Hello all! Merry Christmas and the happiest of happy new years to you all! It’s been weeks since I’ve been able to post, since the end of my semester at school, the end of my children’s semester (with all its attendant hoohurraw), Christmas festivities, and a visit with family came right on top of each other this year. But that doesn’t mean I stopped reading! I’m glad I didn’t decide to make my end-of-year-post too soon, because — as always seems to happen — I read some of my favorite books of the year in the last couple of weeks. I’ll have reviews coming up of Hilary Mantel’s Wolf Hall, Nabokov’s King, Queen, Knave, and Jo Baker’s Longbourn, but first I wanted to do a little reflection on 2013 and on the year to come.
2012 was an absolutely phenomenal reading year, and I wasn’t expecting to top it, but 2013 was surprisingly wonderful as well. Perhaps my very favorite book of the year — the one that has lodged itself with me and changed me, the one I’ve given to at least ten other people this year — is The Translator, by John Crowley. I read this exquisite novel about poetry, language, longing and love in January and I can’t believe it was only a year ago; it seems I must have been reading it all my life.
2013 was also the year I met Virginia Woolf for the first time, and read several of her novels, including To the Lighthouse. I read James Hogg’s Private Memoirs and Confessions of a Justified Sinner — bizarre and fantastic — and finished Trollope’s Chronicles of Barsetshire in July. I entered the devastating childhood world of Neil Gaiman’s The Ocean at the End of the Lane, and the world of ancient Persian demons and kings in Ferdowsi’s Shahnameh, and the scandalous world of the suddenly-illegitimate in Wilkie Collins’s No Name. Rebecca West showed me an utterly convincing, yet perfectly unique family in one of my favorites of the whole year: The Fountain Overflows. I was pierced by Marlon James’s The Book of Night Women, Graham Greene spoke quietly in my ear in The End of the Affair, and George Saunders wrote modern parables in his Tenth of December. Gogol and Nabokov talked to each other about Dead Souls. And A.S. Byatt drew me in for generations of intertwined art and life in The Children’s Book.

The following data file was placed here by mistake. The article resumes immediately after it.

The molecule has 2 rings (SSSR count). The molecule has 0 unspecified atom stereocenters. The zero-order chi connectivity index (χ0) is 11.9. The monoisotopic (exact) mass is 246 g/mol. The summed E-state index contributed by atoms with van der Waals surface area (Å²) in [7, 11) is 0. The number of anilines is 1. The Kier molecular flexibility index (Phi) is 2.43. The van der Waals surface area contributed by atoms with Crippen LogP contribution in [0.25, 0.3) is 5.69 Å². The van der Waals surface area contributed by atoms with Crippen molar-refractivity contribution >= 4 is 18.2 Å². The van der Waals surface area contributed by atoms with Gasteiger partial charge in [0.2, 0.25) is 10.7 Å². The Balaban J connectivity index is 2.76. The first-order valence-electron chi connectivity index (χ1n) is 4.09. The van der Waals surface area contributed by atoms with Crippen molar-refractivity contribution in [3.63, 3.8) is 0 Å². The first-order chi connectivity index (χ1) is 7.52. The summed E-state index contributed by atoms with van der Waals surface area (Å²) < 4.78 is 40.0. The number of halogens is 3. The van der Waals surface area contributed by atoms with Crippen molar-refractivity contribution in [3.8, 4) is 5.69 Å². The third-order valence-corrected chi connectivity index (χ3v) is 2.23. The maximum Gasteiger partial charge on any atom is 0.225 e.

My nonfiction reading was also pretty spectacular. I got to read more by some of my favorite authors: Patrick Leigh Fermor’s A Time to Keep Silence, Randall Jarrell’s Poetry and the Age, and Marilynne Robinson’s When I Was a Child I Read Books were wonderful examples. But I also got to meet some marvelous new people: David George Haskell’s The Forest Unseen and Stephen Grosz’s The Examined Life were revelations.
What about 2014? For one thing, I plan to keep reading off my ever-expanding TBR list. My strategy of planning my reading a month at a time, including at least one nonfiction book and at least one book by an author of color each month, has been working pretty well for me. It leaves room for serendipity and changes in mood, but it also makes sure I’m reading the things I have been wanting to read for years. And I plan to keep reading primarily from the library, both out of principle (support your local library!) and out of space and budget considerations. The only books I buy these days are by authors I know I am devoted to: my collections of Crowley, King, Nabokov, Robinson, and O’Connor (for instance) are slowly growing!
I also have certain traditions, like reading Big Classics during the summer months, when I have more time and brain space to devote to them. I had vaguely thought that I might give Proust another whirl this summer (I have never been able to get through Proust, though I do think I ought to like him.) But I received the Sagas of the Icelanders for Christmas, and perhaps I will read those instead. Any other suggestions? I’ve got Journey to the West sitting on my shelf as well (a four-volume 16th-century Chinese classic) and obviously there are thousands of other things I haven’t read.
I’m looking forward to the new year! May 2014 bless you in every way, and especially in the books that it showers into your lap!